I have to think I am doing something right since I've never had to deal with any of the diseases I read about here on the forum. It could have something to do with the salt but more than likely it is because of the constant water changes. Fresh clean water is the best preventive I have found. Salt is just extra insurance.
     
  7. AvalancheDave

    AvalancheDaveWell Known MemberMember

    Messages:
    1,606
    Gender:
    Male
    Ratings:
    +834
    Experience:
    More than 10 years
    Salt would make it easier since water follows sodium.

    The dosage for Columnaris is quite high to be using regularly. The best strategy is to prevent build up of organic waste which feeds the Columnaris population.

    This is why I don't like canister filters. People clean them every few months and they become huge Columnaris, Aeromonas, Saprolegnia, Mycobacterium, etc. farms.
     
  8. Nobody

    NobodyNew MemberMember

    Messages:
    19
    Ratings:
    +2
    I have a UV steriliser after my canister filter which should take care of that :)
     
  9. AvalancheDave

    AvalancheDaveWell Known MemberMember

    Messages:
    1,606
    Gender:
    Male
    Ratings:
    +834
    Experience:
    More than 10 years
    UV has been shown not to affect bacteria populations.
     
  10. Nobody

    NobodyNew MemberMember

    Messages:
    19
    Ratings:
    +2
    They use UV to kill bacteria at water treatment plants.
     
  11. AvalancheDave

    AvalancheDaveWell Known MemberMember

    Messages:
    1,606
    Gender:
    Male
    Ratings:
    +834
    Experience:
    More than 10 years
    Ultraviolet light control of Ichthyophthirius multifiliis Fouquet in a closed fish culture recirculation system
    Pathogen Reduction in Closed Aquaculture Systems by UV Radiation: Fact or Artifact?*
     
  12. Wraithen

    WraithenFishlore VIPMember

    Messages:
    4,353
    Gender:
    Male
    Location:
    Colorado
    Ratings:
    +1,687
    Experience:
    3 years
    That only says that what's on the fish doesn't get taken out. Kind of a duh moment in my opinion as nobody is hitting their fish with uv light in any appreciable amount. Free floating organisms though are toast. The biggest issue most people are going to have is an inappropriate setup. These built ins aren't the best way to go about it due to lower wattage and faster rates from the pump.
     
  13. AvalancheDave

    AvalancheDaveWell Known MemberMember

    Messages:
    1,606
    Gender:
    Male
    Ratings:
    +834
    Experience:
    More than 10 years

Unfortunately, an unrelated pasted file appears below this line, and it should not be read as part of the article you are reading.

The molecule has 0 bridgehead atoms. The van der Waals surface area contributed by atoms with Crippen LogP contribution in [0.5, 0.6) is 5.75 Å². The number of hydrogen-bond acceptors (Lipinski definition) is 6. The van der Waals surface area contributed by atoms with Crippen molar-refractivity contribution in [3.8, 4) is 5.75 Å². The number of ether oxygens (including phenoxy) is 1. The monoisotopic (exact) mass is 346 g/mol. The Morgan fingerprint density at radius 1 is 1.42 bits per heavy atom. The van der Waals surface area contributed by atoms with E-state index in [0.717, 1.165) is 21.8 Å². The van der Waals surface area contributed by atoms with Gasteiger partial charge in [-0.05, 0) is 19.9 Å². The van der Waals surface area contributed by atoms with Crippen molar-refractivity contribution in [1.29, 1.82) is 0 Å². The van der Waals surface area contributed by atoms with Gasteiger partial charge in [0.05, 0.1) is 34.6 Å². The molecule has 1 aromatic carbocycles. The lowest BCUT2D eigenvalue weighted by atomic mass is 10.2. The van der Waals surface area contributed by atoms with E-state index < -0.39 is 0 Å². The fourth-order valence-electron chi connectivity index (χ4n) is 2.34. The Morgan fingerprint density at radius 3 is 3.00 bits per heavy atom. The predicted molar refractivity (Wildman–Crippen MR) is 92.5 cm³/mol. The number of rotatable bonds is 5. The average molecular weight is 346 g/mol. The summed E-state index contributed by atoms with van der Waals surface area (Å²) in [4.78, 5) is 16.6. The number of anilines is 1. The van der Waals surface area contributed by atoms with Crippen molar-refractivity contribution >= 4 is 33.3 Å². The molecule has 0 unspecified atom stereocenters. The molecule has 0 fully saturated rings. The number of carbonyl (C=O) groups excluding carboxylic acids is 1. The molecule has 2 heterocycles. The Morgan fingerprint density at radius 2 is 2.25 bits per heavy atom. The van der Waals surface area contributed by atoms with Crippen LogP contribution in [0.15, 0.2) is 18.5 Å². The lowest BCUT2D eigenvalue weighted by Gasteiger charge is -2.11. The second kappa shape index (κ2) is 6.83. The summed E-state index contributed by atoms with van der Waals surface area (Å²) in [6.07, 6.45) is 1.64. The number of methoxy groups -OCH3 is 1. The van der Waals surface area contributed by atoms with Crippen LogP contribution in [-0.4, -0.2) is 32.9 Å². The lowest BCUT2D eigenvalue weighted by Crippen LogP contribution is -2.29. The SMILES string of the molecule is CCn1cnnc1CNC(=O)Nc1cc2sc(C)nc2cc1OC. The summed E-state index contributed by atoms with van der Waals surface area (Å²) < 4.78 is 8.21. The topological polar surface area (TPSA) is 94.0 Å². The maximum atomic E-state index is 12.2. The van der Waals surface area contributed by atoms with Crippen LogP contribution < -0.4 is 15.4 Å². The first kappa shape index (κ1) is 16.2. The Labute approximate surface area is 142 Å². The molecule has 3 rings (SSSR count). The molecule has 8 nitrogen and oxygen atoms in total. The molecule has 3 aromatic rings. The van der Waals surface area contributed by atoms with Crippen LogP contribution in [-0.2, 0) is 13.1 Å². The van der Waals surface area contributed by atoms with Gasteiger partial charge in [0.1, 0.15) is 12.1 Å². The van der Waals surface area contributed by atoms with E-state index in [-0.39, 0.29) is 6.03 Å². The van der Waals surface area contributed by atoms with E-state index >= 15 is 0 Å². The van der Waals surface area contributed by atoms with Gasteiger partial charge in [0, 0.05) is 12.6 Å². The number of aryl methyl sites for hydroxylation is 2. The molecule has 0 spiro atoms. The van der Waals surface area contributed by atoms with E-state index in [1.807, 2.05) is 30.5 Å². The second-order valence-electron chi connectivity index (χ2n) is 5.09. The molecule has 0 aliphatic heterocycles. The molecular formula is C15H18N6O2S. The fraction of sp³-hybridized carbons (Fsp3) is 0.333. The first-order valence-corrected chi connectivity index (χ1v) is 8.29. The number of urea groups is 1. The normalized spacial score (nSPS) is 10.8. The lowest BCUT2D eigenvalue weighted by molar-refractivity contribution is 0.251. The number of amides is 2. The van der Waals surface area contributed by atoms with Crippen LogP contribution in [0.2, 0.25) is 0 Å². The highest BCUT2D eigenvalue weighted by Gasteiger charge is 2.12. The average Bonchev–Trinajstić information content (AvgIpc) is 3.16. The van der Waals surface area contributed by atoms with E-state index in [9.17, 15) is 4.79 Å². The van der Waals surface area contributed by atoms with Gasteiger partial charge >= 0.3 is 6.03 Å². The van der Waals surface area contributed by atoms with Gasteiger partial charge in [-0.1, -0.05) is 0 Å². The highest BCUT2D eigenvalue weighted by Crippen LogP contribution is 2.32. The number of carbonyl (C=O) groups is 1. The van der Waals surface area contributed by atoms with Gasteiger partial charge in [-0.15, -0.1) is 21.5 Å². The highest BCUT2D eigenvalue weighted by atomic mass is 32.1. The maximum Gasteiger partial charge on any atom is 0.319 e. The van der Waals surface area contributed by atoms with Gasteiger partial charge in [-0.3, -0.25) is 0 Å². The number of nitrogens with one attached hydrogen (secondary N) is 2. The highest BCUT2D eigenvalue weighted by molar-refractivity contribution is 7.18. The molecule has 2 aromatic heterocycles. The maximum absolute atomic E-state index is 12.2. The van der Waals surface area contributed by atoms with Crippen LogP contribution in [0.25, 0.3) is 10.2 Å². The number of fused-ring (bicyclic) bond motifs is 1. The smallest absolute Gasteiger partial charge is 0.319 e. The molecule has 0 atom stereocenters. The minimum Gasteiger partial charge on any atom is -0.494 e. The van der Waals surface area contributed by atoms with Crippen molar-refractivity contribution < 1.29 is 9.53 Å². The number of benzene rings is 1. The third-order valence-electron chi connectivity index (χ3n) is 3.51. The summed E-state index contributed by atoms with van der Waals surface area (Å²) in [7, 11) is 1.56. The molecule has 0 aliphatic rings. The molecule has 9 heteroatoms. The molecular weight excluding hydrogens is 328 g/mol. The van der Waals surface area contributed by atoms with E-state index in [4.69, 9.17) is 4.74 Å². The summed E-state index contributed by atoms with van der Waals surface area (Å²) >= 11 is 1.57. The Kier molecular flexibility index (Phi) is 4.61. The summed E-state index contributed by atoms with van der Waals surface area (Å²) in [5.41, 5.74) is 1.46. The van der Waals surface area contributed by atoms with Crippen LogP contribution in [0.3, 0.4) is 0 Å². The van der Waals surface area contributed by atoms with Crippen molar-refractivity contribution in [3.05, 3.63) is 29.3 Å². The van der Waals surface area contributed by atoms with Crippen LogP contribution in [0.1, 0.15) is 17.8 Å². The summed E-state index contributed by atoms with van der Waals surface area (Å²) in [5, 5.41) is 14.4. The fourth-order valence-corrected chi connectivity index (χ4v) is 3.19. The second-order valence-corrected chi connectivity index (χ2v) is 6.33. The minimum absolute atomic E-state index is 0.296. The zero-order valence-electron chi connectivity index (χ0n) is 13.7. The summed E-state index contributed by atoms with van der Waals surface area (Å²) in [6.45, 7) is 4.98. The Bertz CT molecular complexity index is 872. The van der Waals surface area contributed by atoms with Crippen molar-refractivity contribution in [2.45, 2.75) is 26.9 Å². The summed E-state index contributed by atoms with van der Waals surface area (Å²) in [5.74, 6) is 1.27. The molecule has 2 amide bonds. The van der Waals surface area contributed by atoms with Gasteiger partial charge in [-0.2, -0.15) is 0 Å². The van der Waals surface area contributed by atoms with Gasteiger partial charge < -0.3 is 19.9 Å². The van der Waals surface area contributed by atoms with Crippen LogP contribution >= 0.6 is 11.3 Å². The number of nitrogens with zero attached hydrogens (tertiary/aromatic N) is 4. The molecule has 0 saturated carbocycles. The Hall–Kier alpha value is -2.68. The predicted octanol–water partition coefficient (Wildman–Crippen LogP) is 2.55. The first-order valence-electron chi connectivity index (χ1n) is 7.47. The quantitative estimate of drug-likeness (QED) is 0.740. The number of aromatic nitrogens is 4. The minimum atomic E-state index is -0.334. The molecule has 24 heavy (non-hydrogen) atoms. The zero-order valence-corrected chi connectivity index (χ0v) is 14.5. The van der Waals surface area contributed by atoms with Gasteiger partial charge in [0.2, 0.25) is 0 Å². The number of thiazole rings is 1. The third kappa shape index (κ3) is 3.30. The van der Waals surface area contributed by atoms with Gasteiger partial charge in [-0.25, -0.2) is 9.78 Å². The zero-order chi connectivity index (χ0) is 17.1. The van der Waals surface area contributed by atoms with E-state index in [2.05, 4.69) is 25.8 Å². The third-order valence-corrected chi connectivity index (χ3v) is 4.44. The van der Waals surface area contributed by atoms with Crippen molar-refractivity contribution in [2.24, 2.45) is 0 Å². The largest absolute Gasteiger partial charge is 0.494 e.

UV only reduces the bacteria in the effluent. It doesn't reduce numbers in the tanks and doesn't reduce disease.

    Meanwhile, the mass of decaying organic matter in the filter is increasing levels of dissolved organics and lower dissolved oxygen both of which increase susceptibility to disease.
     
  14. Nobody

    NobodyNew MemberMember

    Messages:
    19
    Ratings:
    +2
    It will kill pretty much anything coming out of the filter as it has to pass though it. It just needs to have enough exposure time and most of the external ones will as the water spirals around the bulb. Of course it's not going to kill anything free floating in the tank itself.

    Like I said, UK water treatment plants are now using UV to treat tap water and it's some of the best quality in the world as they need a lot less chemicals.
     
    Last edited: Jun 25, 2019
  15. Kjeldsen

    KjeldsenValued MemberMember

    Messages:
    332
    Gender:
    Female
    Location:
    California
    Ratings:
    +220
    Experience:
    More than 10 years
    Though I've only used it on as needed basis, I'd probably make it a regular addition to a betta tank after reading so many posts about dropsy and fin rot for no discernable reason. Very interested to hear your long term results.

    It is important to realize that most fish infections are probably acquired from inanimate sources (i.e., water molds sporulating on dead organic matter).[...] Most fish-pathogenic water molds are inhibited by even low prolonged immersion salt concentrations (>3 ppt), which is probably why they do not affect marine fish in high salinities (see PROBLEM 35). Prolonged immersion salt also helps to counteract osmotic stress caused by skin damage and subsequent ion loss. Unfortunately, prolonged immersion salt is impractical in most commercial production situations. Noga, Edward J.. Fish Disease: Diagnosis and Treatment (Kindle Locations 5788-5791). Wiley. Kindle Edition.


     
  16. AvalancheDave

    AvalancheDaveWell Known MemberMember

    Messages:
    1,606
    Gender:
    Male
    Ratings:
    +834
    Experience:
    More than 10 years
    Ultraviolet light control of Ichthyophthirius multifiliis Fouquet in a closed fish culture recirculation system
    Pathogen Reduction in Closed Aquaculture Systems by UV Radiation: Fact or Artifact?*
     
Loading...